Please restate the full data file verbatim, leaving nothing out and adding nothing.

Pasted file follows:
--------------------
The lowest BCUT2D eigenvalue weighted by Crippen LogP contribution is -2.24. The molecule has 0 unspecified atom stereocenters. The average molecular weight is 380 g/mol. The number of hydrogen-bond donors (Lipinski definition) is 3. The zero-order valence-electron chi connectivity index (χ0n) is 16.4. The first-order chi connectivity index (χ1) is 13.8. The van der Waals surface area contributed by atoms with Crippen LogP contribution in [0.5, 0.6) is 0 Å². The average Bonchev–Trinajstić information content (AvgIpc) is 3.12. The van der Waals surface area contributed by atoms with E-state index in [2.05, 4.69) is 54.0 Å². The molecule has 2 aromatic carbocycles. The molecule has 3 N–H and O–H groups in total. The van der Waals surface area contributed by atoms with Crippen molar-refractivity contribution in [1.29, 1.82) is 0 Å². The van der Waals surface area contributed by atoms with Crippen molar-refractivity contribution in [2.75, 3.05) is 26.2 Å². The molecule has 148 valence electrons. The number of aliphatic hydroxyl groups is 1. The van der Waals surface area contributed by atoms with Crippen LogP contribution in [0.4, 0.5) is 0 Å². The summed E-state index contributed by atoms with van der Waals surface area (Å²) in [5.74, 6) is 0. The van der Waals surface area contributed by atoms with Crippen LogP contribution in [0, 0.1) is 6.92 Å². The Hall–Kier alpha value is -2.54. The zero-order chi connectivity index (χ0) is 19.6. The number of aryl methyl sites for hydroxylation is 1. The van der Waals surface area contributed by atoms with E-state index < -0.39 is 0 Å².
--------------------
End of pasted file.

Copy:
The lowest BCUT2D eigenvalue weighted by Crippen LogP contribution is -2.24. The molecule has 0 unspecified atom stereocenters. The average molecular weight is 380 g/mol. The number of hydrogen-bond donors (Lipinski definition) is 3. The zero-order valence-electron chi connectivity index (χ0n) is 16.4. The first-order chi connectivity index (χ1) is 13.8. The van der Waals surface area contributed by atoms with Crippen LogP contribution in [0.5, 0.6) is 0 Å². The average Bonchev–Trinajstić information content (AvgIpc) is 3.12. The van der Waals surface area contributed by atoms with E-state index in [2.05, 4.69) is 54.0 Å². The molecule has 2 aromatic carbocycles. The molecule has 3 N–H and O–H groups in total. The van der Waals surface area contributed by atoms with Crippen molar-refractivity contribution in [1.29, 1.82) is 0 Å². The van der Waals surface area contributed by atoms with Crippen molar-refractivity contribution in [2.75, 3.05) is 26.2 Å². The molecule has 148 valence electrons. The number of aliphatic hydroxyl groups is 1. The van der Waals surface area contributed by atoms with Crippen LogP contribution in [0.4, 0.5) is 0 Å². The summed E-state index contributed by atoms with van der Waals surface area (Å²) in [5.74, 6) is 0. The van der Waals surface area contributed by atoms with Crippen LogP contribution in [0, 0.1) is 6.92 Å². The Hall–Kier alpha value is -2.54. The zero-order chi connectivity index (χ0) is 19.6. The number of aryl methyl sites for hydroxylation is 1. The van der Waals surface area contributed by atoms with E-state index < -0.39 is 0 Å².